With ten different classifications, such as solo, tandem and novice, the field of entrants in the Texas Water Safari is as diverse as the terrain that they paddle. Some are in it to win their divisions and those hardcore racers will typically attempt to run the course non-stop with only brief pauses at the checkpoints for water and ice. They don’t sleep, they barely eat, and they pee in their boats. The record finishing time occurred in 1997 by a six-man team that completed the race in 29 hours and 46 minutes. The math alone on that one is mind-boggling.
Others enter the race only with the hope of finishing or making a respectable showing. In years of ample rainfall and good water flows, up to 75% of the teams will finish within the 100-hour allotment. In dry years, the sandbars and logjams and portages will eliminate the majority of the novices and a good many veteran paddlers, as well.
The race is unofficially divided into three distinct segments: the San Marcos River, the Guadalupe River, and Guadalupe Bay. The starting line straddles the spring-fed headwaters of the San Marcos River, which flows 81 miles southeast before it pours into the Guadalupe River just above the town of Gonzales. The Guadalupe River originates in the Texas Hill Country west of Kerrville, but the race only covers its final 173 miles before it strains through a marshy delta into Guadalupe Bay. The final segment is the shortest, only six paddling miles, but that quick sprint across the bay to the finish line in Seadrift is the least predictable. Damaged boats, blasting winds, crashing waves, injury, sleep deprivation, and fatigue have claimed many teams in the bay, literally within sight of the finish line.
The race is held each year in June, apparently to maximize the torture from the Texas heat and accentuate the lack of daily hygiene. Space and weight are limited in race boats so luxuries like toothpaste, soap and deodorant rarely make the cut. Most paddlers (and some team captains) are left to marinate in their own human brine.
Paddling a canoe for an hour or two on a 100-degree afternoon with 80% humidity is not easy. Paddling for four days in those conditions is a physical and mental torment that words can barely do justice. And if the number of river miles between the start and finish aren’t reason enough not to enter this race, one must also consider the number of portages where racers must carry their canoes over and around concrete dams, sandbars and logjams. While the physical barriers are daunting, the cadre of Old Testament flora and fauna that Mother Nature dials up is what truly sets this race apart: rattlesnakes, fire ants, jellyfish, alligators, cactus, spiders, thorn brush, water moccasins, bull nettle, wasps, poison ivy, feral hogs, swarms of mosquitoes—and everyone’s favorite parasite, Giardia.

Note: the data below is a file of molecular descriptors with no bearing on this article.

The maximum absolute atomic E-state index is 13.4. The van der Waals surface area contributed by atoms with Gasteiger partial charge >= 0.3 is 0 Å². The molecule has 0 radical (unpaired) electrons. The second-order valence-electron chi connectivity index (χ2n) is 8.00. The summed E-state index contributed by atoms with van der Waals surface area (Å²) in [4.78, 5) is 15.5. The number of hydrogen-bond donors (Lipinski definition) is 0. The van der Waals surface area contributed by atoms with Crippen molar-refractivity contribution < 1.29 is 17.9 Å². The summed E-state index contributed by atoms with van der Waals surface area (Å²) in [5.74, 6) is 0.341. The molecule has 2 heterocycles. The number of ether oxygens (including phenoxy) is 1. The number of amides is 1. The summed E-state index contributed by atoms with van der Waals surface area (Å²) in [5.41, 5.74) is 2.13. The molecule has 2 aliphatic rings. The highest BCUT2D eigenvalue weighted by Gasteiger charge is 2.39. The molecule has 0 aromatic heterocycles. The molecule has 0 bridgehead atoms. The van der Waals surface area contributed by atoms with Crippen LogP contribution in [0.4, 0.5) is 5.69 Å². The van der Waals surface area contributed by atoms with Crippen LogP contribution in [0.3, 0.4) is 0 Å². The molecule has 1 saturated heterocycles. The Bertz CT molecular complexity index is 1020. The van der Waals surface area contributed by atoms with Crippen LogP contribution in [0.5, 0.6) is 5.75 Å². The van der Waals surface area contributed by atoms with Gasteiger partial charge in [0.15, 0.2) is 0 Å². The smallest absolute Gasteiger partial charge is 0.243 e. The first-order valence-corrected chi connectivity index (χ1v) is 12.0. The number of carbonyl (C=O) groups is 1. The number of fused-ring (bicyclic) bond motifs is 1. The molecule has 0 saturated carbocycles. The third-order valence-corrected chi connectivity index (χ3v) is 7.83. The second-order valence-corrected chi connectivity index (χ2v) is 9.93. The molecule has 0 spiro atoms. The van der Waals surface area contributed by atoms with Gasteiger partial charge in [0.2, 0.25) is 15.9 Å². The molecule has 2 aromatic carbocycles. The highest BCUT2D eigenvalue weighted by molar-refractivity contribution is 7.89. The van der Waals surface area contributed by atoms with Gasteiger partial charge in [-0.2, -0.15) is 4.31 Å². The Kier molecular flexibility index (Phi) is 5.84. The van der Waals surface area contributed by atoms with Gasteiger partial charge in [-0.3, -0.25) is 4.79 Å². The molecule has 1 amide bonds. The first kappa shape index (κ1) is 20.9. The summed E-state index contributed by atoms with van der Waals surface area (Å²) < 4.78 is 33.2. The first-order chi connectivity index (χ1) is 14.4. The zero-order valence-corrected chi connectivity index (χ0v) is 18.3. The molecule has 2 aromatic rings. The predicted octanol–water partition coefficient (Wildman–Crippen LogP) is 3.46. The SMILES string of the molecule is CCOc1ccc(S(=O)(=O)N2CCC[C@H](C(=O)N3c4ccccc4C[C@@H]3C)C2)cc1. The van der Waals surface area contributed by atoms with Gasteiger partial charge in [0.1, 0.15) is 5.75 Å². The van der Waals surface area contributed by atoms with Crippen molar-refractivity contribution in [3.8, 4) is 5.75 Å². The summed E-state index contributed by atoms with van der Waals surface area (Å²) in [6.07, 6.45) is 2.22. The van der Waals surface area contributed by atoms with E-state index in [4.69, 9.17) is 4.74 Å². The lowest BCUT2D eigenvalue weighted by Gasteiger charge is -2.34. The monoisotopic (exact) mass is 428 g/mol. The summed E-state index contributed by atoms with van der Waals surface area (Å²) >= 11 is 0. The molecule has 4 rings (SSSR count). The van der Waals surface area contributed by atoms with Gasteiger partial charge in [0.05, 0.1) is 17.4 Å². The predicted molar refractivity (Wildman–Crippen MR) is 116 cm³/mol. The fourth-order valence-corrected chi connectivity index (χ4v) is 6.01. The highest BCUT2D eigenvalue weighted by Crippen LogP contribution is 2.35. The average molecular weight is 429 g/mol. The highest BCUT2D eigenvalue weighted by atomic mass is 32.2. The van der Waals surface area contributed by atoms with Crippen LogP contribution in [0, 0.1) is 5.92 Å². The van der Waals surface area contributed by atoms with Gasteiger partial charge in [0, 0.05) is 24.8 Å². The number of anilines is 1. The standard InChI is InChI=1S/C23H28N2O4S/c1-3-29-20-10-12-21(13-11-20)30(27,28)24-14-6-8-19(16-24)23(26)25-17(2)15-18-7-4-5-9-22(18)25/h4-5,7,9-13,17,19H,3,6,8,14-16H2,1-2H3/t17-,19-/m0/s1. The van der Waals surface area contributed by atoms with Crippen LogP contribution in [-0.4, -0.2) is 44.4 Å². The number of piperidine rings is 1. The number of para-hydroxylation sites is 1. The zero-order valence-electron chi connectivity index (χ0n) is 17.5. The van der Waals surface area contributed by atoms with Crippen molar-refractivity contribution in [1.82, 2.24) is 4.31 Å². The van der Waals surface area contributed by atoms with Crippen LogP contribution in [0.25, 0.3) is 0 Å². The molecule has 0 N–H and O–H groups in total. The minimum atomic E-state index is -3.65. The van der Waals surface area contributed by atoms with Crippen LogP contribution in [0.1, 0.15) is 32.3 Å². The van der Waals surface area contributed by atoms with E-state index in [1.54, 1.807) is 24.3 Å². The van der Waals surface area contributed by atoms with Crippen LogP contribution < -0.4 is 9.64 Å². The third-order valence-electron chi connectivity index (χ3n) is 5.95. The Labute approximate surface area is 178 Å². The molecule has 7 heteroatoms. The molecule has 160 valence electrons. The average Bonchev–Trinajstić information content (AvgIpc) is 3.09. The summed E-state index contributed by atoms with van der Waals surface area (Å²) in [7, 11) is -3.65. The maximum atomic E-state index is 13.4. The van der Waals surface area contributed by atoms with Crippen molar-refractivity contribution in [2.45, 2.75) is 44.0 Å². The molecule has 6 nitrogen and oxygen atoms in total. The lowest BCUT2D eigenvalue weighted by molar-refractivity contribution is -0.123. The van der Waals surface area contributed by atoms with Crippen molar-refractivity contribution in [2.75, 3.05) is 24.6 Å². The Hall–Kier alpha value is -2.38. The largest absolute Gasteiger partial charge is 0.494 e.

It’s no wonder Forbes magazine once listed the Texas Water Safari as one of the world’s ten toughest endurance races. Included in that list were the Iditarod and the Badwater Death Valley Ultramarathon.
When I first started researching this race, I naively dismissed most of the warnings as macho hyperbole. But after a year of training and countless discussions with Safari veterans, I’m now convinced that they may have actually understated this hellish undertaking.
There have been actual snake bites and wasp attacks. People have succumbed to simultaneous vomiting and diarrhea. Racers have lost their headlamps to airborne alligator gar in the middle of the night. Paddlers have been found wandering the riverbanks naked and speaking in tongues. One contestant was so elated to reach the finish line that he did a celebratory swan dive back into the bay and was promptly stung by a stingray.
Other tales are less sensational, but equally rattling. I met a paddler during our training who had to quit the race because the intensity of his bow light bothered his eyes so badly while paddling at night that he couldn’t stop vomiting. Other teams have been taken out by submerged stumps that gashed their boats, or concussions caused by low-hanging limbs. Countless teams have reported getting lost or taking wrong turns that cost them hours and jeopardized their cutoff times at checkpoints. At first I questioned how in the world one could get lost on a river, isn’t it just a line of water running downhill?
The upper watershed is pretty straightforward from a navigation perspective, but the coastal delta is laced with channels and lakes and marshes that all look the same, especially in the middle of the night after a few days without sleep.
In the 47-year history of the Texas Water Safari, no one has died during the actual race, but a paddler did die during a practice run at Ottine Dam. It was a father-son team and they apparently misjudged their approach to the dam during extremely high water flow. The current pulled them over the top and into the roiling hydraulic below the dam. The boy managed to swim to safety but, sadly, his father didn’t survive.
When I first heard about The Texas Water Safari I appraised it as a gathering of competitive lunatics all driven by the common goal of conquering a nasty stretch of water in an impossibly short period of time, during the exact wrong season of the year. I never paid much attention to the actual prizes given to the finishers and divisional winners, but given the amount of torture they were willing to endure, I assumed that the rewards were substantial. Why else would someone sign up for such a god-awful race?
At some point during my yearlong odyssey of research and preparation I confirmed the unexpected answer to that seemingly rational question. After months of training, after huge outlays of cash, after time away from family and friends and days of suffering on the water, all in the slightly misguided spirit of adventure and competition, Safari finishers are awarded…a patch.
That’s right. A three-inch diameter swatch of cheaply stitched cloth. No money, no cruise vacations, no fancy gift certificates, no sponsored trips to Disney World.
A flippin’ PATCH?
Are you kidding me?
I wanted one.